Life in the Wild West celebrated during last weekend's Bannack Days
July 19, 2017
Judge Alan Williams slammed down his gavel and admonished the prisoner to "Stay out of trouble in this town!" The prisoner had been arrested on Bannack's Main Street when he was recognized as a claim jumper. The Judge had several options – whipping – hanging – or, perhaps, the remittance of a gold piece. Finally the wife agreed and turned over the gold coin and the man went free and the court was dismissed.
Since 1976, the registered historic landmark known as Bannack, has celebrated its 'wild west' history during Bannack Days. This was the site of the first major gold discovery in Montana in 1862. Bannack became the capital of Montana Territory for a brief period in 1864. This State Park was established in 1954; the last summer cabin was purchased in 1984 and in 1986 the area officially began its story. Although Bannack is open year round to history lovers and ghost story enthusiasts for two days in July the town comes alive.
Reenactors wander the street, court is held, the guilty are hung and shoot outs settle the score. In addition, there is entertainment, demonstrations (Bobbin Lacers, Butte Magic Show, Quilting and more) and food. There were horse rides and city council meetings and debates on every corner and in every building. To tide one over, iced coffee or cookies or hamburger or hotdogs or Indian Tacos and much more were available
Everyone has a story to tell. Jaye Christensen, a pianist, has entertained for 39 years. At first this musician played an 1886 pump organ and currently plays a piano donated by Peter Fonda with the message "Good Vibes." This talented musician who writes much of the music played laughingly shared a story of one song in which yodeling was incorporated.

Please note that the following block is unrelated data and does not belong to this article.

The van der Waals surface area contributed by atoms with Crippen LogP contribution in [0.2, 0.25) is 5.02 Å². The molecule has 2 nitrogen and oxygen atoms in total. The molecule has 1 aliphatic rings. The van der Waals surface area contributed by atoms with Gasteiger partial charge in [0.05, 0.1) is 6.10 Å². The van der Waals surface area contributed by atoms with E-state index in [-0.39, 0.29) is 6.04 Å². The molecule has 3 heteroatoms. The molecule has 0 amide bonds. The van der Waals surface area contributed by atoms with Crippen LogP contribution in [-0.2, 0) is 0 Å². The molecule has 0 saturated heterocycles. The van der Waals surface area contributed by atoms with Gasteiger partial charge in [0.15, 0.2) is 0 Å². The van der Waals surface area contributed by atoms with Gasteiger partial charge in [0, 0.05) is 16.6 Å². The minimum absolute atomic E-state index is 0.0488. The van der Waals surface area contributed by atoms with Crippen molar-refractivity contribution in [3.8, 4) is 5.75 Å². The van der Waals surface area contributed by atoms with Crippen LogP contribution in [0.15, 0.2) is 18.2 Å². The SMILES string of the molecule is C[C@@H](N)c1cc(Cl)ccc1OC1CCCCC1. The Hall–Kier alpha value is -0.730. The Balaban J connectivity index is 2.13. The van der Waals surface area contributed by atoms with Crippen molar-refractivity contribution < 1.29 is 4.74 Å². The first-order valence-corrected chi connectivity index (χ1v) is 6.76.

A visitor approached and complimented the singer on using Hawaiian in the lyrics. When she was advised that it wasn't Hawaiian – but yodeling – she said "Well, it certainly was a 'wacky key.' This talented musician then sang "Has Anybody Seen my Gal" as Jimmy Durante did.
Speaking of a small world.....ran into Donna Weldon and Dan Rosasco of Whitehall entertaining the celebrants with their mandolin, guitar and vocals and some old time tunes such as "This Train Don't Carry No Gamblers" to "The Little Brown Church in the Vale."
Abigail Deffenbaugh of Dillon, a candle maker volunteer for four years, reflected the general mood of all the volunteers when she said the reason she volunteers is because "she likes all the people and the old music and the food."
If you feel you cannot walk the street to see all there is to see and enjoy, there are shuttle vans available that you can hop on anywhere along the way.
These are very handy when you take a short cut to the parking lot and find yourself twice as far away as when you started!
Did I mention the ghosts that are said to live in the buildings and wander the street?